It’s hard to imagine how relations between Baltimore Mayor Stephanie Rawlings-Blake and the faith and community group BUILD could have deteriorated more dramatically.
Last summer, BUILD had been working with staffers from the mayor’s office at City Hall to develop a proposal to put 50 residents of the Oliver community to work – a pilot transitional program aimed at keeping people out of jails and off the street with construction and other jobs.
But last night, BUILD members were blasting the mayor before a crowd of about 200 in an East Baltimore church, saying she reneged on her promise to help fund the program in the Oliver neighborhood and has now refused to meet with them.
“I believe she set us up,” Dr. Marshall F. Prentice, pastor of Zion Baptist Church, said.
With fiery rhetoric, biblical references and call-and-response prompting, Prentice urged the clapping, cheering crowd to help BUILD leaders “disrupt and annoy the mayor.”
“Where you go, we will show up,” Prentice said. “When she sleeps at night, wake her up, God! And remind her that BUILD is calling her!”
“She can find money for Harbor Point, but what about Oliver?” BUILD jobs team coordinator Melvin Wilson thundered, as the crowd chanted, “Let our people work!”
“Don’t Destroy me, Employ me”
Rawlings-Blake’s press office did not respond to The Brew’s email and phone call seeking comment on the accusations.
Press secretary Caron Brace said she was “too busy” to talk about the issue and would get back with a response after conferring with Communications Director Kevin Harris.
In contrast, members of BUILD (Baltimoreans United in Leadership Development) were ready yesterday with media releases and time lines to lay out the narrative and explain the program they have been proposing.
They said BUILD leaders had committed $1.2 million to fund the majority of the program, but were asking the city to invest an additional $594,000 over three years to fully fund it.
The pilot program would serve 50 adults from Oliver and local neighborhoods over three years. After a brief orientation, participants would get trained on job sites, receiving tools, uniforms, $10.69 an hour pay and a variety of social supports to help them succeed. The one-year training program leads directly to apprenticeships with the International Painter’s Union.
The Reinvestment Fund (TRF), the Philadelphia-based community investment group BUILD has worked with for the past decade in Oliver, would be a partner.
“We know how to put people to work,” said Melvin Wilson, BUILD’s citywide jobs team coordinator, addressing the crowd at Memorial Baptist Church.
Things Turn Frosty
BUILD leaders said their public safety working group met more than a dozen times in the community and also at City Hall, at one point in February lowering their ask to the city, after finding additional funds.
But, according to BUILD organizer Jimmy Stuart, things turned frosty about five weeks ago, with no response from the Mayor and staffers saying she was not available anytime between March 25 and April 8 to meet with them.
“Then we got a letter from them yesterday [Monday] saying the city doesn’t have the funds,” he said.
Asked how the dialogue broke down, Prentice said a mayoral staffer “who spoke from the heart” made promises to BUILD, “but it turns out he spoke without her approval, he did not have that authority.”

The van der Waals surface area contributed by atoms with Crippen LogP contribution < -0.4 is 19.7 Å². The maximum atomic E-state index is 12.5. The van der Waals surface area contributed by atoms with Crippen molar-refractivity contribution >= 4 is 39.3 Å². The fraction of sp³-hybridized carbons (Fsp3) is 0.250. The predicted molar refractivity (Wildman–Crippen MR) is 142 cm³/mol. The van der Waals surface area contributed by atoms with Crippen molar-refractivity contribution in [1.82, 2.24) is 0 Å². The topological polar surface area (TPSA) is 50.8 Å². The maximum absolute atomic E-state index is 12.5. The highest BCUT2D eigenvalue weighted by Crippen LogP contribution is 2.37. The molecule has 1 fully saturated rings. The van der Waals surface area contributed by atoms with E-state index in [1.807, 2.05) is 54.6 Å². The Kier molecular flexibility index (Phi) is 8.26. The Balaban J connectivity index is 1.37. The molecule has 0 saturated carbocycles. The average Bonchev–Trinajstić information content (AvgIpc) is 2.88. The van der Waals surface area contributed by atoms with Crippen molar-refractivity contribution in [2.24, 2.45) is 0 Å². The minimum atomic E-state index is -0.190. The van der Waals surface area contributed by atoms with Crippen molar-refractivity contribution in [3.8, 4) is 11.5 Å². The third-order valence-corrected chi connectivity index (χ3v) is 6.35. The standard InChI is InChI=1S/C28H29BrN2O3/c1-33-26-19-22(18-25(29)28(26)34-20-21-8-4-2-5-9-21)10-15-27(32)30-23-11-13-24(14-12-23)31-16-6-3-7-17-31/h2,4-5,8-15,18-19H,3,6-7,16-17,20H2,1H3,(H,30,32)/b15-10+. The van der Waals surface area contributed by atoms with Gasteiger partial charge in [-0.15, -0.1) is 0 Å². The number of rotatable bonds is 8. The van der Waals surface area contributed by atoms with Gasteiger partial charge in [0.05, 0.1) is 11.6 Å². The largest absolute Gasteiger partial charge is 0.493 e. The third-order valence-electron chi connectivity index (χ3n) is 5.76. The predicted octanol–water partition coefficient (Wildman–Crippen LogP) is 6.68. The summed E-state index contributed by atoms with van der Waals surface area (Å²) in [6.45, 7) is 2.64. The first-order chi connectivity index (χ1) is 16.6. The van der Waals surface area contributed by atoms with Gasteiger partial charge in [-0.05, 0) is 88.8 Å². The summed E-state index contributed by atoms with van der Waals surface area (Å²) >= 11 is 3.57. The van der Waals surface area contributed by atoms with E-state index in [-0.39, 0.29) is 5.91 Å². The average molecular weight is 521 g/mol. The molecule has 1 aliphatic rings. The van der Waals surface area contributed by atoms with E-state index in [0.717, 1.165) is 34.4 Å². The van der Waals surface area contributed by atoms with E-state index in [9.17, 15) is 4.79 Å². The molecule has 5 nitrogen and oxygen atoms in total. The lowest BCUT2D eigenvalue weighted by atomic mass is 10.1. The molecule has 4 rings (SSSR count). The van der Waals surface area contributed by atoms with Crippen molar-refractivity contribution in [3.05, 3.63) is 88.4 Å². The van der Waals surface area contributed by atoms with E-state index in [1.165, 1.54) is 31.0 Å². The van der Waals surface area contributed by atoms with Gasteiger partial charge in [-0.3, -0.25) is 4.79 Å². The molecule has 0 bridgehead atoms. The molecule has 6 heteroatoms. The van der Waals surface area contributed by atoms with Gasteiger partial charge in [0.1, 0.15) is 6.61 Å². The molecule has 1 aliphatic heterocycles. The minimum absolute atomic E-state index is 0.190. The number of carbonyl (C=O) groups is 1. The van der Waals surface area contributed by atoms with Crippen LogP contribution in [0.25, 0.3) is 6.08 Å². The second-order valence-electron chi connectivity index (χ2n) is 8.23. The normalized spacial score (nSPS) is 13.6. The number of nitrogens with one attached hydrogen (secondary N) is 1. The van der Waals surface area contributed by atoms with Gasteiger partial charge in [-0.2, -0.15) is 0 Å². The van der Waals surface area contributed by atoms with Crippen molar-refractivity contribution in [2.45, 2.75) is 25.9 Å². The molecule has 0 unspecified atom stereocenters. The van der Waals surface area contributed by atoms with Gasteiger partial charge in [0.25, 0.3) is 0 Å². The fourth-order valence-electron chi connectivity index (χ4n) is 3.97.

Prentice said he thinks Rawlings-Blake needs to shift her priorities to jobs and prepare better to make sure city residents are lined up to get construction opening up soon for the massive school construction program, the Red Line and other projects in the pipeline.
“We need construction uptown! We need jobs!”
One aspect of the BUILD program, organizers said, is that a criminal record is not a barrier to participation. At Prentice’s church up the street, a program called Turnaround Tuesdays is already attracting people struggling to find jobs despite having a rap sheet. Several were on hand last night to tell their stories and lend their support to the BUILD program.
Dominic Rabey, who served four years in prison for a handgun charge, said he turned to the street because “I felt like I had no other opportunities.” The 30-year-old said he has been going to Turnaround Tuesdays for a month and a half and is committed to finding a job.
“I’m willing to learn, to train, to do anything to keep out of the streets,” he said.
Bernadette Buckson, 51, said she has been looking for work for 18 months. She said she was in and out of jail for selling drugs, but has been out of the system since December 2011 and lost a job as prep cook when the establishment ran out of money. When the people from BUILD gave her a flier about the program in February, “I was on the corner.”
She says she has a lot of work experience – as an educational assistant, daycare worker, in warehouses and at a laundromat. Since coming to Turnaround Tuesdays, she said, she’s received help with “writing a resume, interview skills, how to dress, everything step by step.”
Now she just needs some employer to look past her criminal record and giver her a chance. “I’ll take anything that comes my way,” she said. “And I’m going to be the best of the best at whatever it is.”
Meanwhile, Buckson plans to join the BUILD group at the Board of Estimates meeting on April 23 where they plan to ask the Mayor to change her mind and fund the program. (“I’ll be there with bells on.”)
If she had a chance to address Rawlings-Blake personally, Buckson said she would ask her: “Why not us?”
“Anything downtown or at the Harbor, you can find money for. But what about us?”